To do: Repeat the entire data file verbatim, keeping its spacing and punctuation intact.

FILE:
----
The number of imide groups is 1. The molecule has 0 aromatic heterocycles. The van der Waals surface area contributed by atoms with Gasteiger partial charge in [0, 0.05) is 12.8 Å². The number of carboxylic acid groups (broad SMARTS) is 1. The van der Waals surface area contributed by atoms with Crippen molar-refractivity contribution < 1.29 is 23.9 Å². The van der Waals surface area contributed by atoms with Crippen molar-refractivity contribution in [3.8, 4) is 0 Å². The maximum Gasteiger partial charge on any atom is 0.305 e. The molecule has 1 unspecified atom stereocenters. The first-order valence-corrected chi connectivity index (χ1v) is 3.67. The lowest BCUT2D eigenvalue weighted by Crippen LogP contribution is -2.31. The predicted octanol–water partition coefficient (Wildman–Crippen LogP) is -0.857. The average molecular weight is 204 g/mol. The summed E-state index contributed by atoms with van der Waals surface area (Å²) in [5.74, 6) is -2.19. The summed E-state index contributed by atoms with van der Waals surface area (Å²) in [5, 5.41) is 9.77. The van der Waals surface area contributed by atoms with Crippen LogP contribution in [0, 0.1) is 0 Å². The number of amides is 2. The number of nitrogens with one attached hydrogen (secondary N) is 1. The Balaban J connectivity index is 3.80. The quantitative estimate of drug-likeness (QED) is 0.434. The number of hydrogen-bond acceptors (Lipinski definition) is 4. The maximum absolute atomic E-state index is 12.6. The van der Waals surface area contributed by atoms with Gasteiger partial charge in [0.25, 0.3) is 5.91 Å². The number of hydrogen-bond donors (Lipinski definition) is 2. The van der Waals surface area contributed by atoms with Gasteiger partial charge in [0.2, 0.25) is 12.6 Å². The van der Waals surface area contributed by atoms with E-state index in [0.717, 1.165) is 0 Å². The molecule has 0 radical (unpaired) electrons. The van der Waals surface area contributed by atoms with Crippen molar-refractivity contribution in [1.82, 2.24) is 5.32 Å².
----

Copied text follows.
The number of imide groups is 1. The molecule has 0 aromatic heterocycles. The van der Waals surface area contributed by atoms with Gasteiger partial charge in [0, 0.05) is 12.8 Å². The number of carboxylic acid groups (broad SMARTS) is 1. The van der Waals surface area contributed by atoms with Crippen molar-refractivity contribution < 1.29 is 23.9 Å². The van der Waals surface area contributed by atoms with Crippen molar-refractivity contribution in [3.8, 4) is 0 Å². The maximum Gasteiger partial charge on any atom is 0.305 e. The molecule has 1 unspecified atom stereocenters. The first-order valence-corrected chi connectivity index (χ1v) is 3.67. The lowest BCUT2D eigenvalue weighted by Crippen LogP contribution is -2.31. The predicted octanol–water partition coefficient (Wildman–Crippen LogP) is -0.857. The average molecular weight is 204 g/mol. The summed E-state index contributed by atoms with van der Waals surface area (Å²) in [5.74, 6) is -2.19. The summed E-state index contributed by atoms with van der Waals surface area (Å²) in [5, 5.41) is 9.77. The van der Waals surface area contributed by atoms with Crippen LogP contribution in [0, 0.1) is 0 Å². The number of amides is 2. The number of nitrogens with one attached hydrogen (secondary N) is 1. The Balaban J connectivity index is 3.80. The quantitative estimate of drug-likeness (QED) is 0.434. The number of hydrogen-bond acceptors (Lipinski definition) is 4. The maximum absolute atomic E-state index is 12.6. The van der Waals surface area contributed by atoms with Gasteiger partial charge in [0.25, 0.3) is 5.91 Å². The number of hydrogen-bond donors (Lipinski definition) is 2. The van der Waals surface area contributed by atoms with Gasteiger partial charge in [0.2, 0.25) is 12.6 Å². The van der Waals surface area contributed by atoms with E-state index in [0.717, 1.165) is 0 Å². The molecule has 0 radical (unpaired) electrons. The van der Waals surface area contributed by atoms with Crippen molar-refractivity contribution in [1.82, 2.24) is 5.32 Å².